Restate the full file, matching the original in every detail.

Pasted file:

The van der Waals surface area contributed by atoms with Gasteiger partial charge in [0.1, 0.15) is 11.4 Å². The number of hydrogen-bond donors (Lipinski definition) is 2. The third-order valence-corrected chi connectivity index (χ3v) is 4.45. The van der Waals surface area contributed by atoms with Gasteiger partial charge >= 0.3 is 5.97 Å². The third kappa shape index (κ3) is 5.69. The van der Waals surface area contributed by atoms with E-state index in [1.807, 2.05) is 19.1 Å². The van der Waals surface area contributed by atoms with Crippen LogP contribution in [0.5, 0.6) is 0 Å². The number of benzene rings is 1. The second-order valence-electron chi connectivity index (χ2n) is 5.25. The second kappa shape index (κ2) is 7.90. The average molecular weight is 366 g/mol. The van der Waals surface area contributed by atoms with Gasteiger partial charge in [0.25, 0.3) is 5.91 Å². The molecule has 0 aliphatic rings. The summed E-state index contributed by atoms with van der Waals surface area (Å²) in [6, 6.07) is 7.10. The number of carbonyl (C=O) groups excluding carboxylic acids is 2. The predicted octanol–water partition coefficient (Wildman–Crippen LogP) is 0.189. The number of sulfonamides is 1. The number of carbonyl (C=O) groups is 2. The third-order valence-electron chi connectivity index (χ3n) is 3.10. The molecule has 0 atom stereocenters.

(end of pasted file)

The van der Waals surface area contributed by atoms with Gasteiger partial charge in [0.1, 0.15) is 11.4 Å². The number of hydrogen-bond donors (Lipinski definition) is 2. The third-order valence-corrected chi connectivity index (χ3v) is 4.45. The van der Waals surface area contributed by atoms with Gasteiger partial charge >= 0.3 is 5.97 Å². The third kappa shape index (κ3) is 5.69. The van der Waals surface area contributed by atoms with E-state index in [1.807, 2.05) is 19.1 Å². The van der Waals surface area contributed by atoms with Crippen LogP contribution in [0.5, 0.6) is 0 Å². The number of benzene rings is 1. The second-order valence-electron chi connectivity index (χ2n) is 5.25. The second kappa shape index (κ2) is 7.90. The average molecular weight is 366 g/mol. The van der Waals surface area contributed by atoms with Gasteiger partial charge in [0.25, 0.3) is 5.91 Å². The molecule has 0 aliphatic rings. The summed E-state index contributed by atoms with van der Waals surface area (Å²) in [6, 6.07) is 7.10. The number of carbonyl (C=O) groups excluding carboxylic acids is 2. The predicted octanol–water partition coefficient (Wildman–Crippen LogP) is 0.189. The number of sulfonamides is 1. The number of carbonyl (C=O) groups is 2. The third-order valence-electron chi connectivity index (χ3n) is 3.10. The molecule has 0 atom stereocenters.